The four men were hiding in the forward hold of the bulker which was completing cargo handling at one of the port’s terminals. Prior to sailing the ships agents arranged for a stowaway inspection and search involving Magnum Shield Security’s Maritime Division.

    The security company has recently opened a branch at Richards Bay which follows the successful launch of operations in Durban and the ship inspection on Monday evening (14 May) was in fact the first job tackled by the Richards Bay team.

    Going on board the vessel with their ‘sniffer’ dogs – Jack Russell terriers, the Magnum Shield team soon uncovered the four stowaways hiding in the hold. The men have been taken into custody and will most likely be repatriated to Tanzania.

    Despite the more stringent security around the country’s ports stowaways continue to find their way on board vessels in the harbours. It is believed that many make their way on board disguised as stevedores, having bribed their way to acquire some ID and then go on board when the stevedores report for duty.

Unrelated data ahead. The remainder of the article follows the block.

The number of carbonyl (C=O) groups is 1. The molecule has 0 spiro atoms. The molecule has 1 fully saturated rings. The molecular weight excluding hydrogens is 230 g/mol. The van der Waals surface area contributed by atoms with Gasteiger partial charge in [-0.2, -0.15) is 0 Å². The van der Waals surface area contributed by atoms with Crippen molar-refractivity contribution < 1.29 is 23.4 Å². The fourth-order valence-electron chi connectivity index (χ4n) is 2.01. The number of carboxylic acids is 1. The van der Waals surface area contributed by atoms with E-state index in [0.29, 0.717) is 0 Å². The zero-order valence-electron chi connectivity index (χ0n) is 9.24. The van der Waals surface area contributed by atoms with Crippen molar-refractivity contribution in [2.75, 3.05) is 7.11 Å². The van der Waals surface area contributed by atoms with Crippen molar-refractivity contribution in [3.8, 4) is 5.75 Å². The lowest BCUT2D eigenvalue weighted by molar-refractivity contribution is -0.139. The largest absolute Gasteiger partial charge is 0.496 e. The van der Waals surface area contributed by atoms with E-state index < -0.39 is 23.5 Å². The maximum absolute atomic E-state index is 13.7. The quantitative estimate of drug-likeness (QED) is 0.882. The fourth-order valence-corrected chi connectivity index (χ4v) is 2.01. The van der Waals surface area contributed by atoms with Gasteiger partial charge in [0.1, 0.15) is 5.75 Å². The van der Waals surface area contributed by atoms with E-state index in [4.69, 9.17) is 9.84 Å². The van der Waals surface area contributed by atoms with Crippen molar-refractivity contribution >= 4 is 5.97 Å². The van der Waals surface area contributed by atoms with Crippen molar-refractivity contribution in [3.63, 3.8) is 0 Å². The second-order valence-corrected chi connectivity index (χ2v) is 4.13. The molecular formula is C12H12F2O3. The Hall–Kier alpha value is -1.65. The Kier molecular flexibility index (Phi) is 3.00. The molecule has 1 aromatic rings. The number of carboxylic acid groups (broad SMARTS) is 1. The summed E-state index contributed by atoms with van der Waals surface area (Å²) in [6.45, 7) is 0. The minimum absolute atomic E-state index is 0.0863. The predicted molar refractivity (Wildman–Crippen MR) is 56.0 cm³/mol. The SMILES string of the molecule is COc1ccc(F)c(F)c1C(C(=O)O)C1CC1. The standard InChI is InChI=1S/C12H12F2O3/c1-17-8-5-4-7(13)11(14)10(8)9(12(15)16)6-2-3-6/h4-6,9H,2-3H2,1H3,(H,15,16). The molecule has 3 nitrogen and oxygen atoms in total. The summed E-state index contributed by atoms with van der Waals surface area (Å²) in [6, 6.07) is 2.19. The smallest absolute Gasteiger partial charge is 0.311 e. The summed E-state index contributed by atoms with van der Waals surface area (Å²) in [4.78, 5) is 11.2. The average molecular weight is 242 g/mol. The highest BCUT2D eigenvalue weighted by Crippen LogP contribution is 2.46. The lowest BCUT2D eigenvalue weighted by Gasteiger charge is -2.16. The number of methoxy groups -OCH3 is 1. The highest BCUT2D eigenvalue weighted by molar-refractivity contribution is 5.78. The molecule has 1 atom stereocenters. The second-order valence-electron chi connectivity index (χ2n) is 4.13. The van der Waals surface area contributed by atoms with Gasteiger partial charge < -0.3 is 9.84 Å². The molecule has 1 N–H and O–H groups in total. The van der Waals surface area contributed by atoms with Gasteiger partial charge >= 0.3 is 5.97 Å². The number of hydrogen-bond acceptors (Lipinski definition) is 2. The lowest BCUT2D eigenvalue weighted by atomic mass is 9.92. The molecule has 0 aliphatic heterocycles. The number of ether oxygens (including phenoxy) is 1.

There is also a belief among many port users that security at the ports is not as diligent late at night – either way the number of stowaways making their way onto ships remains as high as ever, said a ships agent yesterday on condition of anonymity.



    Plans to open Shire-Zambezi Waterway

    AMBITIOUS plans to reopen the Zambezi-Shire river waterways used by early explorers and to exploit it for commercial gain have been unveiled in Malawi, reports the Intel News Service.

    The proposal in the form of a Memorandum of Understanding (MoU) was signed recently by representatives of the governments of Malawi, Mozambique and Zambia and in the presence of representatives from COMESA and SADC.

    The idea, which has been under serious consideration since 2005, seeks to open the navigable sections of the Zambezi and Shire rivers to barge traffic to facilitate trade in the respective regions. Until civil war intervened in the early 1970s sections of the rivers were in use transporting molasses by barge from Nsanje in southern Malawi to Chinde at the mouth of the Zambezi River in Mozambique, a distanced of about 250km.

    Other sections of the Zambezi River in the Marromeu region downstream have also been used by barges carrying sugar.